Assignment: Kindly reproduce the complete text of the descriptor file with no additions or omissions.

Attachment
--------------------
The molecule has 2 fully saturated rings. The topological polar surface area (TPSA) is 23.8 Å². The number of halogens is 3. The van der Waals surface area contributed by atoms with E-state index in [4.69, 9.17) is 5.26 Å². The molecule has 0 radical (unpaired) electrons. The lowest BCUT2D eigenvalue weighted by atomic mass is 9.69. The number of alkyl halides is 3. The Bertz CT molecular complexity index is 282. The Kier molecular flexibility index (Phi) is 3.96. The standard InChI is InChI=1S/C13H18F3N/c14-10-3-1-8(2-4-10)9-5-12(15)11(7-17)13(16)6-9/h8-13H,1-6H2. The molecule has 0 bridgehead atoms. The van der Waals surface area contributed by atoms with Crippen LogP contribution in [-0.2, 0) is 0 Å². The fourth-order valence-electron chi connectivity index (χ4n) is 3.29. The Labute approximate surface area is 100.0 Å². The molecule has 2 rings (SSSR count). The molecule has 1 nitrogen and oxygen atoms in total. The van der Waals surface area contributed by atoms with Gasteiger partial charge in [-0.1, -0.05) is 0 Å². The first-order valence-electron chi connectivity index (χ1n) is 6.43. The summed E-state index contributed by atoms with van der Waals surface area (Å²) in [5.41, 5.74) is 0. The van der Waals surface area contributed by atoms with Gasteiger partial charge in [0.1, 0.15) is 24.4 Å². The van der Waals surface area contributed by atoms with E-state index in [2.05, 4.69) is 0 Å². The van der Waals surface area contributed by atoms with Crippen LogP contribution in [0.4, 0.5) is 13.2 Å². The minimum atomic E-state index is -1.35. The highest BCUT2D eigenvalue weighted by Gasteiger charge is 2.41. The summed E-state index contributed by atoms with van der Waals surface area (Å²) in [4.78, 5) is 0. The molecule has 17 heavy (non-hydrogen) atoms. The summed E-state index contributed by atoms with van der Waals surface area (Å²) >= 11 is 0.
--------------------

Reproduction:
The molecule has 2 fully saturated rings. The topological polar surface area (TPSA) is 23.8 Å². The number of halogens is 3. The van der Waals surface area contributed by atoms with E-state index in [4.69, 9.17) is 5.26 Å². The molecule has 0 radical (unpaired) electrons. The lowest BCUT2D eigenvalue weighted by atomic mass is 9.69. The number of alkyl halides is 3. The Bertz CT molecular complexity index is 282. The Kier molecular flexibility index (Phi) is 3.96. The standard InChI is InChI=1S/C13H18F3N/c14-10-3-1-8(2-4-10)9-5-12(15)11(7-17)13(16)6-9/h8-13H,1-6H2. The molecule has 0 bridgehead atoms. The van der Waals surface area contributed by atoms with Crippen LogP contribution in [-0.2, 0) is 0 Å². The fourth-order valence-electron chi connectivity index (χ4n) is 3.29. The Labute approximate surface area is 100.0 Å². The molecule has 2 rings (SSSR count). The molecule has 1 nitrogen and oxygen atoms in total. The van der Waals surface area contributed by atoms with Gasteiger partial charge in [-0.1, -0.05) is 0 Å². The first-order valence-electron chi connectivity index (χ1n) is 6.43. The summed E-state index contributed by atoms with van der Waals surface area (Å²) in [5.41, 5.74) is 0. The van der Waals surface area contributed by atoms with Gasteiger partial charge in [0.1, 0.15) is 24.4 Å². The van der Waals surface area contributed by atoms with E-state index in [2.05, 4.69) is 0 Å². The van der Waals surface area contributed by atoms with Crippen LogP contribution in [0.4, 0.5) is 13.2 Å². The minimum atomic E-state index is -1.35. The highest BCUT2D eigenvalue weighted by Gasteiger charge is 2.41. The summed E-state index contributed by atoms with van der Waals surface area (Å²) in [4.78, 5) is 0. The molecule has 17 heavy (non-hydrogen) atoms. The summed E-state index contributed by atoms with van der Waals surface area (Å²) >= 11 is 0.